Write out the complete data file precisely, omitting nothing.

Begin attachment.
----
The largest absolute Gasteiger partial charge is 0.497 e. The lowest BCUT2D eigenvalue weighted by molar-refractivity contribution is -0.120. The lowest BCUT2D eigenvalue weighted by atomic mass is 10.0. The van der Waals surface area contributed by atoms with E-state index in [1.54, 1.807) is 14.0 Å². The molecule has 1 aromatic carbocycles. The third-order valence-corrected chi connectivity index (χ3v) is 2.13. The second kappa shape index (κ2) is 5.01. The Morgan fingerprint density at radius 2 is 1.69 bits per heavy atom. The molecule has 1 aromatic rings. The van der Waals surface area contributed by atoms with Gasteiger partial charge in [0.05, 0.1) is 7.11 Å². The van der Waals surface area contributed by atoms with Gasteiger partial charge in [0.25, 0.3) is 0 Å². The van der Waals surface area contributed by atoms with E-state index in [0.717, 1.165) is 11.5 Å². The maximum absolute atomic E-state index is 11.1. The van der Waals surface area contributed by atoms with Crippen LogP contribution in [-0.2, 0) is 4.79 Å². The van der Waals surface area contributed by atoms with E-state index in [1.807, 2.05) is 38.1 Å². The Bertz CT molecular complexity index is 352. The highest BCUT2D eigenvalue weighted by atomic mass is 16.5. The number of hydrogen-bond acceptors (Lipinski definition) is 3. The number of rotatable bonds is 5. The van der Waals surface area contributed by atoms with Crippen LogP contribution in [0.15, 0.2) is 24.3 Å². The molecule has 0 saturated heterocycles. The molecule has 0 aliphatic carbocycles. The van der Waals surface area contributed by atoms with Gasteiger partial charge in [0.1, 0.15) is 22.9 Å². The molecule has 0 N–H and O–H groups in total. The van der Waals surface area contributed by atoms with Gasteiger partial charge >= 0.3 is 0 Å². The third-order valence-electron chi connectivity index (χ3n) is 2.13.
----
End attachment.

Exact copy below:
The largest absolute Gasteiger partial charge is 0.497 e. The lowest BCUT2D eigenvalue weighted by molar-refractivity contribution is -0.120. The lowest BCUT2D eigenvalue weighted by atomic mass is 10.0. The van der Waals surface area contributed by atoms with E-state index in [1.54, 1.807) is 14.0 Å². The molecule has 1 aromatic carbocycles. The third-order valence-corrected chi connectivity index (χ3v) is 2.13. The second kappa shape index (κ2) is 5.01. The Morgan fingerprint density at radius 2 is 1.69 bits per heavy atom. The molecule has 1 aromatic rings. The van der Waals surface area contributed by atoms with Gasteiger partial charge in [0.05, 0.1) is 7.11 Å². The van der Waals surface area contributed by atoms with Gasteiger partial charge in [0.25, 0.3) is 0 Å². The van der Waals surface area contributed by atoms with E-state index in [0.717, 1.165) is 11.5 Å². The maximum absolute atomic E-state index is 11.1. The van der Waals surface area contributed by atoms with Crippen LogP contribution in [-0.2, 0) is 4.79 Å². The van der Waals surface area contributed by atoms with E-state index in [1.807, 2.05) is 38.1 Å². The Bertz CT molecular complexity index is 352. The highest BCUT2D eigenvalue weighted by atomic mass is 16.5. The number of hydrogen-bond acceptors (Lipinski definition) is 3. The number of rotatable bonds is 5. The van der Waals surface area contributed by atoms with Crippen LogP contribution in [0.15, 0.2) is 24.3 Å². The molecule has 0 saturated heterocycles. The molecule has 0 aliphatic carbocycles. The van der Waals surface area contributed by atoms with Gasteiger partial charge in [0.1, 0.15) is 22.9 Å². The molecule has 0 N–H and O–H groups in total. The van der Waals surface area contributed by atoms with Gasteiger partial charge >= 0.3 is 0 Å². The third-order valence-electron chi connectivity index (χ3n) is 2.13.